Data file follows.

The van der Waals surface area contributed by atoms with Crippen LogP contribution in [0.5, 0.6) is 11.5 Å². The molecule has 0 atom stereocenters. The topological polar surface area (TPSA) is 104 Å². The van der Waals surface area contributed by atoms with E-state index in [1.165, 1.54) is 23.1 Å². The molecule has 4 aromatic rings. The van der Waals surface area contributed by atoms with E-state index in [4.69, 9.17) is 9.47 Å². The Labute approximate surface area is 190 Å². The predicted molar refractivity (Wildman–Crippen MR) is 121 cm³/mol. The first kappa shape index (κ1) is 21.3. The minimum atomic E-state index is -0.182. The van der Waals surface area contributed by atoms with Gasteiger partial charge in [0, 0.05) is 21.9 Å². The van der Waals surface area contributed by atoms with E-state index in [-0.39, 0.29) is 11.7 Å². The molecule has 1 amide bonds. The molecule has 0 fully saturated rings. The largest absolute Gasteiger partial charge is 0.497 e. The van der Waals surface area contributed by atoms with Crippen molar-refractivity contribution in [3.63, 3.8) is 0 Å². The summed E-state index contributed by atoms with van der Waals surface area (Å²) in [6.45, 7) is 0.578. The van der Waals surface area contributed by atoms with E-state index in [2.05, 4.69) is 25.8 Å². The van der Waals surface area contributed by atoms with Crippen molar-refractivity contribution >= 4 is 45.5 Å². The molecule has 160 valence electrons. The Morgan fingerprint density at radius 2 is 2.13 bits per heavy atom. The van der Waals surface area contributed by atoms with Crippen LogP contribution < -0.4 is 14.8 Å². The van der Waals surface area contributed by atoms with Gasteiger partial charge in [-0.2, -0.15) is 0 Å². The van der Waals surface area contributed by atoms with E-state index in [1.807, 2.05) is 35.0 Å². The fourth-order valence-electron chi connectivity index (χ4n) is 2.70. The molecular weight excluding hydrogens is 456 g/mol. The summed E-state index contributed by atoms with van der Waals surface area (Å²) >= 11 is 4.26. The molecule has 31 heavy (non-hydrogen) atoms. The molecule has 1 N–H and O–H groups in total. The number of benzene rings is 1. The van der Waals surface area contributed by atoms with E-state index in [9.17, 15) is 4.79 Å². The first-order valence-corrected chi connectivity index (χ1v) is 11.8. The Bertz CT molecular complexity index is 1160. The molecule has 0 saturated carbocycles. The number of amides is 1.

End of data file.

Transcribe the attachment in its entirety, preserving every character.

The van der Waals surface area contributed by atoms with Crippen LogP contribution in [0.5, 0.6) is 11.5 Å². The molecule has 0 atom stereocenters. The topological polar surface area (TPSA) is 104 Å². The van der Waals surface area contributed by atoms with E-state index in [1.165, 1.54) is 23.1 Å². The molecule has 4 aromatic rings. The van der Waals surface area contributed by atoms with E-state index in [4.69, 9.17) is 9.47 Å². The Labute approximate surface area is 190 Å². The predicted molar refractivity (Wildman–Crippen MR) is 121 cm³/mol. The first kappa shape index (κ1) is 21.3. The minimum atomic E-state index is -0.182. The van der Waals surface area contributed by atoms with Gasteiger partial charge in [0, 0.05) is 21.9 Å². The van der Waals surface area contributed by atoms with E-state index in [-0.39, 0.29) is 11.7 Å². The molecule has 1 amide bonds. The molecule has 0 fully saturated rings. The largest absolute Gasteiger partial charge is 0.497 e. The van der Waals surface area contributed by atoms with Crippen molar-refractivity contribution in [3.63, 3.8) is 0 Å². The summed E-state index contributed by atoms with van der Waals surface area (Å²) in [6.45, 7) is 0.578. The van der Waals surface area contributed by atoms with E-state index in [2.05, 4.69) is 25.8 Å². The van der Waals surface area contributed by atoms with Crippen molar-refractivity contribution >= 4 is 45.5 Å². The molecule has 160 valence electrons. The Morgan fingerprint density at radius 2 is 2.13 bits per heavy atom. The van der Waals surface area contributed by atoms with Crippen LogP contribution < -0.4 is 14.8 Å². The van der Waals surface area contributed by atoms with Gasteiger partial charge in [-0.2, -0.15) is 0 Å². The van der Waals surface area contributed by atoms with E-state index in [1.807, 2.05) is 35.0 Å². The fourth-order valence-electron chi connectivity index (χ4n) is 2.70. The molecular weight excluding hydrogens is 456 g/mol. The summed E-state index contributed by atoms with van der Waals surface area (Å²) >= 11 is 4.26. The molecule has 31 heavy (non-hydrogen) atoms. The molecule has 1 N–H and O–H groups in total. The number of benzene rings is 1. The van der Waals surface area contributed by atoms with E-state index in [9.17, 15) is 4.79 Å². The first-order valence-corrected chi connectivity index (χ1v) is 11.8. The Bertz CT molecular complexity index is 1160. The molecule has 0 saturated carbocycles. The number of amides is 1.